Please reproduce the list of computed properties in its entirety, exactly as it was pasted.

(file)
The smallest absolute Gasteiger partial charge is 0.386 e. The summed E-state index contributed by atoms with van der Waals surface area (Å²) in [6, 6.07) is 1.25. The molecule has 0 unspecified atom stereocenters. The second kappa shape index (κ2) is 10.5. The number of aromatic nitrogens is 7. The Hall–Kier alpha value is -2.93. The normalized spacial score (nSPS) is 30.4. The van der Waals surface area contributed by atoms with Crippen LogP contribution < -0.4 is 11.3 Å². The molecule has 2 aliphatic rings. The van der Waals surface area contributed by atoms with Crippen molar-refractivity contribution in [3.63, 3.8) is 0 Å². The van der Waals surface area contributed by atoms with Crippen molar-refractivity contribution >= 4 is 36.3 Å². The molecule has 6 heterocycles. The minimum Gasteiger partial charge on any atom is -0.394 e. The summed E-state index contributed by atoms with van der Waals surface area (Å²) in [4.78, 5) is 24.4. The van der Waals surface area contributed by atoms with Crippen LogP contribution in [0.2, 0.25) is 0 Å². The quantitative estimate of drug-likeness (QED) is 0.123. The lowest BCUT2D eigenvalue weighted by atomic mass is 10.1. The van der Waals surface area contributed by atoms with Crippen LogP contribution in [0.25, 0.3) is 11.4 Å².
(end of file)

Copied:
The smallest absolute Gasteiger partial charge is 0.386 e. The summed E-state index contributed by atoms with van der Waals surface area (Å²) in [6, 6.07) is 1.25. The molecule has 0 unspecified atom stereocenters. The second kappa shape index (κ2) is 10.5. The number of aromatic nitrogens is 7. The Hall–Kier alpha value is -2.93. The normalized spacial score (nSPS) is 30.4. The van der Waals surface area contributed by atoms with Crippen LogP contribution < -0.4 is 11.3 Å². The molecule has 2 aliphatic rings. The van der Waals surface area contributed by atoms with Crippen molar-refractivity contribution in [3.63, 3.8) is 0 Å². The van der Waals surface area contributed by atoms with Crippen molar-refractivity contribution >= 4 is 36.3 Å². The molecule has 6 heterocycles. The minimum Gasteiger partial charge on any atom is -0.394 e. The summed E-state index contributed by atoms with van der Waals surface area (Å²) in [4.78, 5) is 24.4. The van der Waals surface area contributed by atoms with Crippen LogP contribution in [0.2, 0.25) is 0 Å². The quantitative estimate of drug-likeness (QED) is 0.123. The lowest BCUT2D eigenvalue weighted by atomic mass is 10.1. The van der Waals surface area contributed by atoms with Crippen LogP contribution in [0.25, 0.3) is 11.4 Å².